Despite being written in 1985 and focusing specifically on television, the 2nd last paragraph of the book provides a timeless quote:
“…it is an acknowledged task of the schools to assist the young in learning how to interpret the symbols of their culture. That this task should now require that they learn how to distance themselves from their forms of information is not so bizarre an enterprise that we cannot hope for its inclusion in the curriculum; even hope that it will be placed at the center of education.”

Internal Images and Popular Images

I found myself at a curious decision point with my daughter’s upbringing yesterday. It might seem like a small thing to be concerned with, and I don’t mean to make it into a bigger decision that it actually was, but I do think it’s an important one because there are probably many ways to consider the situation – I’d be interested in any educators’ opinions out there – here’s the synopsis:

I’ve been reading the Harry Potter books with my daughter. We started this summer, finished book #1 about a month ago and now we’re about half-way into book #2. My daughter is turning 6 next month, and these are the first novel-style books that she has engaged with, and the first books for her that have no illustrations.

When we first started reading I was prepared to cut-bait on them if she wasn’t interested, or couldn’t keep up comprehensively (we’re reading them in English, which isn’t her first language). She was fine, and actually loved the stories from the start, peppering me with question after question which I dutifully answered. Especially at first, many of her questions were about what the characters look like, expressing some frustration about not being able to picture Hagrid or Harry in her head because she didn’t know what she should picture.

This was exactly what I was hoping for, to try to develop her independent thinking and creativity, and it was one of the reasons I decided to start reading the books with her. I walked through this process a bit, and we talked in some detail about “creating images of the character in your head”.  I returned many of her questions about this with questions of my own: “What do you think Hagrid looks like?” “How tall do you want Harry to be?” “How long do you think Harry’s hair should be?” – always, I was sure to mention something like “You’re in charge of your own mind. You can choose what these characters look like in your own head.” She got the hang of it, it was great.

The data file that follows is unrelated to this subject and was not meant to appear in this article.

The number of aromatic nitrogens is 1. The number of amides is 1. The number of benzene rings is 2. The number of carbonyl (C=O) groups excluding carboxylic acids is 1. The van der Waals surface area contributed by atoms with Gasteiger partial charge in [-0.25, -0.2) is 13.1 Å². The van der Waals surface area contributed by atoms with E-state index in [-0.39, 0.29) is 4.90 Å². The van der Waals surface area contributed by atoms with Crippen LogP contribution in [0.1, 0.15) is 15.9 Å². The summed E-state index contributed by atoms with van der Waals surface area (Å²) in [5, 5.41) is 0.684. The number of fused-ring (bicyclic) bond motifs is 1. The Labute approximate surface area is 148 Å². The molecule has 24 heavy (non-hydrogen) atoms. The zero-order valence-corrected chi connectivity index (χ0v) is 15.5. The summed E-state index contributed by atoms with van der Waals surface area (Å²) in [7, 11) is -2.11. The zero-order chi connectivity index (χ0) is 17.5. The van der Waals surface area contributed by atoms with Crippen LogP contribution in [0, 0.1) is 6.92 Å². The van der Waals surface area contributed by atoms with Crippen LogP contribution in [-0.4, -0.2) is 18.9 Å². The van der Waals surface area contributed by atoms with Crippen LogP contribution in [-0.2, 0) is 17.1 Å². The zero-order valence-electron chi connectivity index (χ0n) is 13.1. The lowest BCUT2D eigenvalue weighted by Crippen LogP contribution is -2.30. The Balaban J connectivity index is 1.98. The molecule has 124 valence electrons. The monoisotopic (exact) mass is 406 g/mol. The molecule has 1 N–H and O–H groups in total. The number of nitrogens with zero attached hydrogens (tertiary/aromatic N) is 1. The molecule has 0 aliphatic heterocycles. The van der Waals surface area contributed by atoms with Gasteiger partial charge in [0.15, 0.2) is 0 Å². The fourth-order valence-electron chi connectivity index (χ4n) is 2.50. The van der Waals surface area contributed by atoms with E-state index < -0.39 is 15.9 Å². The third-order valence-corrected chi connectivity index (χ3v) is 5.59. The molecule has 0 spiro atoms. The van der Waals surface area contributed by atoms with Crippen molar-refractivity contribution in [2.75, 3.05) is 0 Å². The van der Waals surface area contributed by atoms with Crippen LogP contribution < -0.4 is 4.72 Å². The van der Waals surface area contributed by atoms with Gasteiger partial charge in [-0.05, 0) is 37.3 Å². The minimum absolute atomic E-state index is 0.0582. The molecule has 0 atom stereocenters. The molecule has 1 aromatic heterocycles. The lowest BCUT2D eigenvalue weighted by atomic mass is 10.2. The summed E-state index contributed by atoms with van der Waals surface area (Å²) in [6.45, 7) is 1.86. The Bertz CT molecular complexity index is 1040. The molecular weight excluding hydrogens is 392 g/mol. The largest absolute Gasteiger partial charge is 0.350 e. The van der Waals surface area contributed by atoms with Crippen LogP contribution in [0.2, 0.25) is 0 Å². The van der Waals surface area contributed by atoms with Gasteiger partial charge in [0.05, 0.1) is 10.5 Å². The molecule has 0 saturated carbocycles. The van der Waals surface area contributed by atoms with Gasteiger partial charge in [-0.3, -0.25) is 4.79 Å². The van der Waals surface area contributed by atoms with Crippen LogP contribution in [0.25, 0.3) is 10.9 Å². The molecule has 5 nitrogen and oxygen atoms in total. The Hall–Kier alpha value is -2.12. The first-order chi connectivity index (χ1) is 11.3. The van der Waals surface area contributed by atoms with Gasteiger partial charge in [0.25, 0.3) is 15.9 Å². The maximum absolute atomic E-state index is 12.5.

So, along come the Harry Potter movies.

It was a significant decision, I feel, about when to start watching the movies with her. I know that once we watched them, those images that she created in her mind would be forever replaced with the movie interpretations of the Harry, Ron and Hermonie characters.

I was ok with this, for several reasons. One reason being that we exist in a world with both individual interpretation AND mass culture – and, in this world, we all experience each at different times. It is worthwhile to participate in both types of information creation, the matter falls on how to balance the participation. Another reason was that she had already gone through the process of forming these images in her head, which was my main purpose – not the clinging to her created images. And another reason was that conceptually, she was missing out on a lot of the story. Because of her age and her limited vocabulary, there was much she couldn’t understand in the book, and I think having more images to associate with the language will now actually help to improve her conceptual abilities and her language abilities (perhaps at the expense of her creative thinking some…but, learning is always a balance).

So, yeah, yesterday evening we watched the first movie. It was fun and she enjoyed it greatly. There were many points where I could see the light bulb flash in her mind. I only wonder about the timing of it. Would it have been better to wait for a few more books? Or, until the end of the series?